Refusing such candidates won’t just be tough for swing-state senators facing re-election. There are other Republican senators whose past records suggest they might find total obstructionism to be an undesirable precedent for the chamber to set on a Supreme Court nomination. Sen. Lindsey Graham voted for both of President Obama’s past two nominees, Sonia Sotomayor and Elena Kagan. Republican Sen. Lisa Murkowski has voted with Democrats on legal issues in the past, and Sen. John McCain has a history of putting the interests of the institution first.

In addition to electoral factors, it might also be hard for the Republican Senate to campaign against the compelling backgrounds of some of the potential progressive nominees. California Supreme Court Justice Goodwin Liu is the son of immigrants from Taiwan who later became a law professor at the University of California at Berkeley. His time on the bench has been so successful that he has already built strong and surprising relationships with conservative justices on his court, despite the six-month Senate fight that Republicans waged to keep him off the federal bench. 

Labor Secretary Tom Perez has spent a career standing up for the rights of the less powerful, and has been confirmed twice by the Senate as both chief of the Department of Justice’s Civil Rights Division and secretary of labor. He would bring professional diversity to the bench, having served in both state and federal executive roles and in two areas at the forefront of national concern—income inequality and racial disparities in the criminal justice system. 

Republican senators would also have a hard time arguing against the progressive jurisprudence that is associated with the Obama legal world and supported by a majority of Americans in polling over the years. Judge Pamela Harris of the 4t  Circuit and Stanford Law professor Pam Karlan have both been roundly praised as two of the more brilliant legal minds articulating this jurisprudence. As Judge Harris said to the Senate during her confirmation hearings, the Constitution should “evolve” by applying older heroic principles to “new facts or circumstances.” Judge Harris and Karlan have presented this position through their affiliation with the progressive American Constitution Society (an affiliation that largely mirrors the association of Justices Scalia, Clarence Thomas, John Roberts, and Samuel Alito with the conservative Federalist Society).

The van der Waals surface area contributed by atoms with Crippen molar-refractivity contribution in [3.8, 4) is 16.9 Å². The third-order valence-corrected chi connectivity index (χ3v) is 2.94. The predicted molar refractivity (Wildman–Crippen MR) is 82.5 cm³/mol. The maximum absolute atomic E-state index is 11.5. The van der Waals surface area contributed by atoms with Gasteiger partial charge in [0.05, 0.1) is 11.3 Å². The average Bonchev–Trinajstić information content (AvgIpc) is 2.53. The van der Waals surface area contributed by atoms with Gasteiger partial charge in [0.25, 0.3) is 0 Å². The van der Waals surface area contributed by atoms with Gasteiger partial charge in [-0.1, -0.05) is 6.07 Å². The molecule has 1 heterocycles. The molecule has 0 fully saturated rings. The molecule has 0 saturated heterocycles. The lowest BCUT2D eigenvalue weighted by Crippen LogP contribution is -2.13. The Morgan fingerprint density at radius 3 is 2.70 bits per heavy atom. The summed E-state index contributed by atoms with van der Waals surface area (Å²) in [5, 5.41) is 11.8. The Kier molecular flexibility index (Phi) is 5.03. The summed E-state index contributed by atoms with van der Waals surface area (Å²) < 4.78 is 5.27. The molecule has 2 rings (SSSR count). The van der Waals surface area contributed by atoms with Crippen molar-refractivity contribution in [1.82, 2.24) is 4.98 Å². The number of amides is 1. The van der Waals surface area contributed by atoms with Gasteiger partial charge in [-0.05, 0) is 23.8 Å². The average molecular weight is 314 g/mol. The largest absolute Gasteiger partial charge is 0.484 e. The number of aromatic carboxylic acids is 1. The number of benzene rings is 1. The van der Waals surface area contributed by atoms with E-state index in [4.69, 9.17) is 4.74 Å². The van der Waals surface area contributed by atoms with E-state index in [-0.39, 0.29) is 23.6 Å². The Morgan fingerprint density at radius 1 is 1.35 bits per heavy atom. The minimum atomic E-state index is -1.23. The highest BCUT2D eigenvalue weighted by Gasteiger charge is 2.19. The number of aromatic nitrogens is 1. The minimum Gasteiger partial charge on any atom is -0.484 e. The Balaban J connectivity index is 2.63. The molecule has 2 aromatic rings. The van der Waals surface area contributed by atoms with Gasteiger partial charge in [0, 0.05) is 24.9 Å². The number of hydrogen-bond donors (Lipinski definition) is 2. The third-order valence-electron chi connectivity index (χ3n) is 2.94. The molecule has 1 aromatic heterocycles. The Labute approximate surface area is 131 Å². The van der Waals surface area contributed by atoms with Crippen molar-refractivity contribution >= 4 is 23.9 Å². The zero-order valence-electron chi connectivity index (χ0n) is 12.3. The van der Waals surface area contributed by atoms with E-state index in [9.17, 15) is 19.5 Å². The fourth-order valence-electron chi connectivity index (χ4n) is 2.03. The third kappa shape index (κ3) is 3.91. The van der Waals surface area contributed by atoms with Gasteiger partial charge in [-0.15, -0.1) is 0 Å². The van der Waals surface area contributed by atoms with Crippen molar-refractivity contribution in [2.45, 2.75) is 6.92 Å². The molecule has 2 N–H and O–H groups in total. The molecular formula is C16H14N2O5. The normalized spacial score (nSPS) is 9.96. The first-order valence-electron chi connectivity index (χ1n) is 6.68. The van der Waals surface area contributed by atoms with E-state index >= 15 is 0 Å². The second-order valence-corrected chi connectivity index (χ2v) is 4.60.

In addition to the realpolitik questions, there are also majoritarian arguments for President Obama selecting somebody in line with his own progressive ideology. The country that voted for Barack Obama to be its president for eight years clearly supported such an agenda. The president has the power to nominate justices because we want to ensure that the American people have a say in who sits on the court. When the people speak loudly—and in consecutive elections—our system provides that their voice is heard through the court’s jurisprudence. The coalition that twice elected Obama needs its voice to be forcefully represented by the president’s nominees.

In that sense, Justice Scalia was a fitting appointee for the Reagan Revolution. He quickly became the face of the conservative jurisprudence that a twice-elected president supported. For Obama to think of this nomination in similar fashion would not be aggressive so much as it would be faithful to our constitutional architecture. A progressive nominee would potentially do for the next few decades what Justice Scalia has done for the past 30 years: stitch together the landmark accomplishments of the two-term president that nominates him or her and the ethos of our era into a jurisprudential vision on the court. 

Part of that vision, which Obama has articulated time and again, is for a court that understands and identifies with the hopes and struggles of ordinary people whose lives are being forever affected by a given decision. Polling has indicated that a majority of Americans want their justices to use Obama’s famous “empathy” standard in helping to decide cases. This means empathy not just in discerning how the law applies in the world, but also in being open-minded in listening to justices on the other side of a given issue.

Nominating a justice in this mold would provide a capstone to President Obama’s legacy. He has enacted a series of transformative legislative accomplishments that the court will interpret and apply for years to come. A bold messenger for the constitutional vision of the Obama era would be only fitting. If it was possible for the American people to elect this president twice, it should be possible to get a nominee for the Supreme Court who will voice this constitutional vision to the public and to the legal community for decades to come.